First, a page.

“My second ever high school game was against Dwight Howard,” he said. “He played for Southwest Atlanta Christian Academy. We were in a holiday tournament and his team was in it. I was starting varsity as a freshman. I think he had like 37 points. They beat us by, like, 40 in the championship.

“It was like a college game. The game was sold out because everyone wanted to see him, and there were scouts everywhere, NBA and college. I was a freshman, maybe 15 years old. It was way too much for me. I still remember it well. He was massive. His body was just huge. There was no way he was a senior in high school. He was a man already.”

Bell gradually grew into a man himself, though not quite to Howard’s extent. Still, he became an all-district performer during his time at Stone Mountain High School, and he averaged 15 points a game on his way to earning the district’s player of the year honor during his senior season.

He already had a lot of interest at this point, with Georgia, Florida State, Tennessee and others inquiring. The College of Charleston wanted him. Providence called and he considered the Friars because a former teammate played there.

But he chose to sign with Virginia Tech.

“I wanted to play in the ACC and I didn’t want to be too close to home,” Bell said. “I’d lived with my mom all my life, and I knew if I were too close to home, she’d always be at my school. I didn’t want to get too far away, but at the same time, I wanted a little distance. Six hours was far enough, and plus, there was the ACC and Virginia Tech is a great school.”

“I let him make the decision,” Majors said. “I wanted him to look at different schools and then sleep on it. But the decision was always his, and I was fine with Virginia Tech.

“Hey, six hours, that’s an easy drive. That’s a piece of cake.”

Still, it wasn’t always easy for her. She helped him pack his stuff and drove him to Tech in the summer of 2007. She moved him into Cochrane Hall – and then said good-bye.

“We cried,” she said. “When I walked out of that dorm room, I felt he was all grown up.”

With long arms and a long frame, Terrell Bell can challenge the shots of those bigger than him, like he did here against UVa's Jerome Meyinsse.

Bell’s career didn’t exactly get off to a rousing start. In fact, his career crept along as he spent most of his time sitting on Tech’s bench.

He played in 33 games as a freshman, but averaged just 1.8 points and less than a rebound a game. Last season as a sophomore, things only got slightly better, with him averaging 2.3 points and a rebound per game.

He expected things to be like they were in high school, and it pained him to see classmates Jeff Allen and Malcolm Delaney getting extended minutes. Instead, he found himself buried behind A.D. Vassallo, a potent scorer and one of the best shooters in the ACC.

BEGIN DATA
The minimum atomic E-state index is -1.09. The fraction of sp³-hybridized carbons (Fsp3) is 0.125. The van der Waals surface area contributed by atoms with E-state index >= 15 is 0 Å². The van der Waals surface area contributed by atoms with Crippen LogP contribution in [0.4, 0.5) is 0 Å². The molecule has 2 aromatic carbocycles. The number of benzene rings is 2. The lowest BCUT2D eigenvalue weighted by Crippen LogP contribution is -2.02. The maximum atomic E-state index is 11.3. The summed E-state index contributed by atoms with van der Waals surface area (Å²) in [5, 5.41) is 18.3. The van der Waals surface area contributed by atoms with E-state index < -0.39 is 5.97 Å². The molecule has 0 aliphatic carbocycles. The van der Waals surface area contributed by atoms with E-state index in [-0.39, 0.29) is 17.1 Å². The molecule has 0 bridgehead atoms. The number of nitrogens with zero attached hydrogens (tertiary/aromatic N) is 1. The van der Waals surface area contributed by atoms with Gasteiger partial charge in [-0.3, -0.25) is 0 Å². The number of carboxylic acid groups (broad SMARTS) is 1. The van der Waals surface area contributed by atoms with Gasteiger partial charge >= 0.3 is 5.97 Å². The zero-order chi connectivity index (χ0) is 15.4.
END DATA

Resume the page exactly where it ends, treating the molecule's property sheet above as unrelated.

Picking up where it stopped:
“It was the hardest time of my life,” Bell said. “It was overwhelming with school and study hall, and I didn’t have a car, so I was just walking to class. Then on top of that, we had practice every day. No matter how you felt, you had to go to practice. It was hard.

“And I knew some games I wouldn’t get in, and that made everything even harder. People on the outside were looking in and saying, ‘You should be playing.’ It was hard to block everything out and stay focused on what I had going on here.”

He spent a lot of time on the phone his first two years at Tech, calling his mom and venting his frustrations. Mom listened because that’s simply what moms do.

“At first, it was hard on him and it was hard on me,” Majors said. “I really couldn’t do anything but tell him to hang in there and that things would get better.”

His career took a turn after a blunt conversation with Greenberg following last season. The two had butted heads a time or two over the course of Bell’s two-year career, and Greenberg called him into his office and explained to Bell what he wanted from him and told him the areas where he needed to make improvements.

Perhaps jarred by Greenberg’s honesty, Bell decided to stay in Blacksburg over the entire summer. He got up at 7:30 every morning and lifted weights. Then he went to class, and in the evenings, he played basketball with his teammates or some of the players from nearby Radford.

“Every morning at 7:30,” Bell said with a smile, while shaking his head. “I hated it, too.

“After my freshman year, I went back home and I realized that when I was at home, I’d sleep till noon and then my friends would want to go to the mall. I wouldn’t get the right workout. But being here, that’s all there is to do. Being at home, for the most part, was a distraction. Being here was better for me.”

The results on the floor bear that out. He ranks as one of the most improved players on the team. Sure, he only averages less than six points per game, but his six rebounds a game rank second on the team and his 30 blocked shots rank second. He made a critical block of Clemson’s Demontez Stitt in the second half of a win over the Tigers, a big block of North Carolina’s Marcus Ginyard in Tech’s win over the Tar Heels and took away a lay-up with a block of UVa’s Sylven Landesberg in the second half of the Hokies’ home win over the Cavaliers.

“Once I saw that it was working for me, I started enjoying doing the little stuff more – getting us extra possessions and stuff like that,” Bell said.

“Guys like Terrell, they play an instrumental role every night,” Greenberg said. “There are things that don’t show up in the stat sheet, like contesting shots – Terrell contesting shots. The UVa game, he runs the length of the floor and blocks the ball with his inside hand and takes away a basket. Those are the types of plays that have enabled us to have a special season.”

Bell plans on making his last season – next season – a special one as well. He plans on sticking around town again this summer and working on his game, while also finishing up coursework on his degree in apparel, housing and resource management.

“I’ve got a lot of confidence, especially defensively,” Bell said. “Offensively, it’s coming. I plan on being in the gym 24-7 this summer, working on everything.”

Certainly, his mother will be behind him every step of the way. The two possess an undeniable bond, one that will not be broken.

As for his coach, he’s certainly behind him, too. When he picks up that remote next year and gazes at film of opponents on his high-def TV, Greenberg will find plenty of things to worry about.

But Terrell Bell’s play shouldn’t be one of them.